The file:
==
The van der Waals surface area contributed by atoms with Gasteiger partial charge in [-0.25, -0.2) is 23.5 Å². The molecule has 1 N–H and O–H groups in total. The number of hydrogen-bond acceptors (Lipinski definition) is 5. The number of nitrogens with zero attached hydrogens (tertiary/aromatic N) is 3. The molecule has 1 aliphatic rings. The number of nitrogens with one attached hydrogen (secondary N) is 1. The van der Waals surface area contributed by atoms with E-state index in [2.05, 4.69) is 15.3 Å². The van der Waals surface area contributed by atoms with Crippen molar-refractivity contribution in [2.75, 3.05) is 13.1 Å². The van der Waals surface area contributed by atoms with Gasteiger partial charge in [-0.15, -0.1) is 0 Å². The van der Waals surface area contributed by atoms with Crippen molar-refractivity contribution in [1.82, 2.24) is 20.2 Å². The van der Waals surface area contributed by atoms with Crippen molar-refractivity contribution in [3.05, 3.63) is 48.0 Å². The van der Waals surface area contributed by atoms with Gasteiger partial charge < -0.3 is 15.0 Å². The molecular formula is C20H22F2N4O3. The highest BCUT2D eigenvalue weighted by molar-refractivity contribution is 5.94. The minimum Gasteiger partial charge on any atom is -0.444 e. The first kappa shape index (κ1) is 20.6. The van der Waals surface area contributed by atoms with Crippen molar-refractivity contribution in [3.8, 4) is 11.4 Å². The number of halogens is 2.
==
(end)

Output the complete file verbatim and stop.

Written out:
The van der Waals surface area contributed by atoms with Gasteiger partial charge in [-0.25, -0.2) is 23.5 Å². The molecule has 1 N–H and O–H groups in total. The number of hydrogen-bond acceptors (Lipinski definition) is 5. The number of nitrogens with zero attached hydrogens (tertiary/aromatic N) is 3. The molecule has 1 aliphatic rings. The number of nitrogens with one attached hydrogen (secondary N) is 1. The van der Waals surface area contributed by atoms with E-state index in [2.05, 4.69) is 15.3 Å². The van der Waals surface area contributed by atoms with Crippen molar-refractivity contribution in [2.75, 3.05) is 13.1 Å². The van der Waals surface area contributed by atoms with Gasteiger partial charge in [-0.15, -0.1) is 0 Å². The van der Waals surface area contributed by atoms with Crippen molar-refractivity contribution in [1.82, 2.24) is 20.2 Å². The van der Waals surface area contributed by atoms with Crippen molar-refractivity contribution in [3.05, 3.63) is 48.0 Å². The van der Waals surface area contributed by atoms with Gasteiger partial charge < -0.3 is 15.0 Å². The molecular formula is C20H22F2N4O3. The highest BCUT2D eigenvalue weighted by molar-refractivity contribution is 5.94. The minimum Gasteiger partial charge on any atom is -0.444 e. The first kappa shape index (κ1) is 20.6. The van der Waals surface area contributed by atoms with Crippen molar-refractivity contribution in [3.8, 4) is 11.4 Å². The number of halogens is 2.